Metro Conference Champions: Outdoor-Doug Wiesman (800 meters). Chad Disbennett earned All-American honors for his performance in the 3000-meter Steeplechase. Former Bearcat, Jim Schnur, competed in the Olympic Trials. Jeff Johnson received the Jimmy Nippert Award.
Metro Conference Champions: Outdoor-Chris Bean (long jump). Scott Jones received the Jimmy Nippert Award.
Chris Bean makes an appearance in the NCAA Championships, competing in the long jump, where he finishes 13th.
Metro Conference Champions: Outdoor-4x400 meter relay team.
Lewis Johnson sets a still existing record of 1:47.00 in the 800 meters in the midst of an All-American season in the event. He competed in the 1988 Olympic Trials.
Metro Conference Champions: Outdoor-Richard Hurst (hammer). Brian Hatch received the Jimmy Nippert Award.
Metro Conference Champions: Outdoor-Richard Hurst (hammer, discus).
Metro Conference Champions: Outdoor-Richard Hurst (hammer, discus), Jason Shaffer (decathlon). Dwight Drefs received the Jimmy Nippert Award.
Metro Conference Champions: Outdoor-Chris Krastas (javelin). Richard Hurst received the Jimmy Nippert Award.
The men's team scores the first conference team championships in program history, sweeping both the indoor and outdoor crowns of the Great Midwest Conference. For leading the squad to victory, Bill Schnier earns indoor and outdoor coach of the year honors. Scott Ference is named GMC Outstanding Athlete at the outdoor championships. Drew Hardyk received the Jimmy Nippert Award.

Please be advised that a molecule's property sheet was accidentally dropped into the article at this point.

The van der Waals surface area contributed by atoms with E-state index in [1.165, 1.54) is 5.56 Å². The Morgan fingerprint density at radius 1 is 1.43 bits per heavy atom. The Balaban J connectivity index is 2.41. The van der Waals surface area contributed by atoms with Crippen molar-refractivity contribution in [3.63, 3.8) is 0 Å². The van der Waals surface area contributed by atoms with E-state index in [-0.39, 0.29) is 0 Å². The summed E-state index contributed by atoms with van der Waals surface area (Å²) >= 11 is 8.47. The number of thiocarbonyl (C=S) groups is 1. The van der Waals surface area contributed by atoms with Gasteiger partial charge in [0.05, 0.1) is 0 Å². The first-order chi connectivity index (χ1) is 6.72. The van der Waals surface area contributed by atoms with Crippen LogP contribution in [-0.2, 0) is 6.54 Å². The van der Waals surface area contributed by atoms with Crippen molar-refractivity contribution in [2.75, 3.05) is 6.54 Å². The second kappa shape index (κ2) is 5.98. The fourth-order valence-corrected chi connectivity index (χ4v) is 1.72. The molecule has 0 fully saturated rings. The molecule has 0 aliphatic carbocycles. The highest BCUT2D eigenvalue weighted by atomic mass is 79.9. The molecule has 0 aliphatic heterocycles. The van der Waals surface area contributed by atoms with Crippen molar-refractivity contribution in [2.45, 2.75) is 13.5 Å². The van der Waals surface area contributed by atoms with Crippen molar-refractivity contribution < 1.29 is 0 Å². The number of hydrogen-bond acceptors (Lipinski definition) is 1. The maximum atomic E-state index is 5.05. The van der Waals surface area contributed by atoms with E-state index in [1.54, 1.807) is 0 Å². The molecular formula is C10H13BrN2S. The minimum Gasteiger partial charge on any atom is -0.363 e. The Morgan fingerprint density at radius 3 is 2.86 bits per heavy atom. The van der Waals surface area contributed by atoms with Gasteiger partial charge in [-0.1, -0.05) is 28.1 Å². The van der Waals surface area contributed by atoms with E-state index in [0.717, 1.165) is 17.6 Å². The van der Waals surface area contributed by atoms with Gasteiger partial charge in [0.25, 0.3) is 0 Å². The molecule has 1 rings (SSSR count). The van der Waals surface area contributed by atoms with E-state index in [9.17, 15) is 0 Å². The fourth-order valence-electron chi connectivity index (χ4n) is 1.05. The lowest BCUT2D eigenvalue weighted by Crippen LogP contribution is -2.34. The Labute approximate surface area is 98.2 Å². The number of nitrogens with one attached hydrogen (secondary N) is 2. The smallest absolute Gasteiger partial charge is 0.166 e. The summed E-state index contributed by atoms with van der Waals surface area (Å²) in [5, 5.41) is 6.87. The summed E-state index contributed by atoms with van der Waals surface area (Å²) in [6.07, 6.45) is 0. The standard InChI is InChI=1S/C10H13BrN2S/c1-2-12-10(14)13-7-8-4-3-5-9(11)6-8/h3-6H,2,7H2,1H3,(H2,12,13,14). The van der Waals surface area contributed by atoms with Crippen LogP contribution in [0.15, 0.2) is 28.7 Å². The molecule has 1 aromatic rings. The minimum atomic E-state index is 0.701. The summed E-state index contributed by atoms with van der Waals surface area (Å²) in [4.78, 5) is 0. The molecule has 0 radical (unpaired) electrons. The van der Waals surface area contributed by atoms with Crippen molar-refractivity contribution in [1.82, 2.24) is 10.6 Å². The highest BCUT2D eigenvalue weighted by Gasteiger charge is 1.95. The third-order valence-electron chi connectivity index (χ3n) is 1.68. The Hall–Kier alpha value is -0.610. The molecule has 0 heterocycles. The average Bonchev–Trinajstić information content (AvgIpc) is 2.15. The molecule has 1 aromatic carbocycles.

Great Midwest Conference Champions-Indoor: 4x400 meter relay team, Chad Disbennett (5,000 meters), Chris Krastas (high jump), Jeremy Smith (pole vault). Outdoor-4x100 meter relay team, Scott Ference (hammer, discus, shot put), Chris Krastas (decathlon, javelin), Ron Quercioli (high jump), Chris Watkins (long jump)
The Bearcat men's team makes it back-to-back sweeps of the Great Midwest Conference Championships, again winning both indoor and outdoor titles. Scott Keane was named GMC Newcomer of the Year at the indoor championships after finishing second in the weight throw and shot put, while head coach Bill Schnier was honored as the coach of the year. Chris Watkins is selected as the Athlete of the Meet at the GMC Outdoor Championships.
Great Midwest Conference Champions: Indoor-Mike Albrinck (pole vault), Chad Disbennett (3,000 meter steeplechase), Ron Quercioli (high jump), Eric Walker (800 meters). Outdoor-4x100 meter relay team, Chris Watkins (100 meters, 200 meters, long jump).
UC continues to dominate the Great Midwest Conference, winning both men's team titles for the third consecutive year. The Bearcats break a seven-year dry spell by sending a pair of athletes to the NCAA Championships. Chad Disbennett goes in the 3,000 meter steeplechase, earning All-American honors, while Mike Albrinck qualifies in the pole vault.
Great Midwest Conference Champions-Indoor: Elmer Brewer (pole vault). Outdoor-Adam Manning (400 meter hurdles), Chad Disbennett (3,000 meter steeplechase)
UC wins a fourth straight Great Midwest Men's Indoor Championship, but has the outdoor title string snapped at three. Bill Schnier is honored as the GMC's Indoor Coach of the Year. Women's team competes for the first time since 1982.
Great Midwest Conference Champions-Indoor: 4x400 meter relay team, Lance Beck (800 meters), Matt Botos (pole vault), Chris Watkins (long jump, 55 meters). Outdoor: Aaron Archer (decathlon, javelin), Matt Botos (pole vault), Chad Disbennett (3,000 meter steeplechase), Adam Manning (400 meter hurdles). Julie Snyder received the Helen Norman Smith Award.